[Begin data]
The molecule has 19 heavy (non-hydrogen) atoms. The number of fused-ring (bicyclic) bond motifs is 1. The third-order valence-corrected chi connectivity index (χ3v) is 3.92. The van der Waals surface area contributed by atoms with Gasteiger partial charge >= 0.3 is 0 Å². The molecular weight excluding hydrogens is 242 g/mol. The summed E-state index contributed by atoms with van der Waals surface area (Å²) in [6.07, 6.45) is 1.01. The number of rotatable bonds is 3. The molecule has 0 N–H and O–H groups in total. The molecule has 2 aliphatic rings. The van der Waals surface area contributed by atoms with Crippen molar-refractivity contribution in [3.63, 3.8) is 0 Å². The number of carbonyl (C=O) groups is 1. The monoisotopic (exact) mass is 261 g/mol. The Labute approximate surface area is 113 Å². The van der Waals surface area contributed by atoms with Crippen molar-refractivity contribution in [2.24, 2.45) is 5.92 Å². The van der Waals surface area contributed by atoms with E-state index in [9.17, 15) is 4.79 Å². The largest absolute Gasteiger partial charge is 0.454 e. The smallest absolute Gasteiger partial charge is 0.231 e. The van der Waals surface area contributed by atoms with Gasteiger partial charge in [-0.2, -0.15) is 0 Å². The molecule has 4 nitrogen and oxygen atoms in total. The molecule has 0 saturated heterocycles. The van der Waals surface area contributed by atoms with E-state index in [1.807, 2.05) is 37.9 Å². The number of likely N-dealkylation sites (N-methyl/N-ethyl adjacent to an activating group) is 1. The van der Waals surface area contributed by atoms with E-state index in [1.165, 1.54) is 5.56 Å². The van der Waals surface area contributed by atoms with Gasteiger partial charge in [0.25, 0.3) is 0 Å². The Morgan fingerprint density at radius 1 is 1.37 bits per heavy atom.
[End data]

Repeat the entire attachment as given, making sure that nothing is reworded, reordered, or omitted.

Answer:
The molecule has 19 heavy (non-hydrogen) atoms. The number of fused-ring (bicyclic) bond motifs is 1. The third-order valence-corrected chi connectivity index (χ3v) is 3.92. The van der Waals surface area contributed by atoms with Gasteiger partial charge >= 0.3 is 0 Å². The molecular weight excluding hydrogens is 242 g/mol. The summed E-state index contributed by atoms with van der Waals surface area (Å²) in [6.07, 6.45) is 1.01. The number of rotatable bonds is 3. The molecule has 0 N–H and O–H groups in total. The molecule has 2 aliphatic rings. The van der Waals surface area contributed by atoms with Crippen molar-refractivity contribution in [3.63, 3.8) is 0 Å². The number of carbonyl (C=O) groups is 1. The monoisotopic (exact) mass is 261 g/mol. The Labute approximate surface area is 113 Å². The van der Waals surface area contributed by atoms with Crippen molar-refractivity contribution in [2.24, 2.45) is 5.92 Å². The van der Waals surface area contributed by atoms with E-state index in [9.17, 15) is 4.79 Å². The largest absolute Gasteiger partial charge is 0.454 e. The smallest absolute Gasteiger partial charge is 0.231 e. The van der Waals surface area contributed by atoms with Gasteiger partial charge in [-0.2, -0.15) is 0 Å². The molecule has 4 nitrogen and oxygen atoms in total. The molecule has 0 saturated heterocycles. The van der Waals surface area contributed by atoms with E-state index in [1.807, 2.05) is 37.9 Å². The number of likely N-dealkylation sites (N-methyl/N-ethyl adjacent to an activating group) is 1. The van der Waals surface area contributed by atoms with E-state index in [1.165, 1.54) is 5.56 Å². The van der Waals surface area contributed by atoms with Gasteiger partial charge in [0.25, 0.3) is 0 Å². The Morgan fingerprint density at radius 1 is 1.37 bits per heavy atom.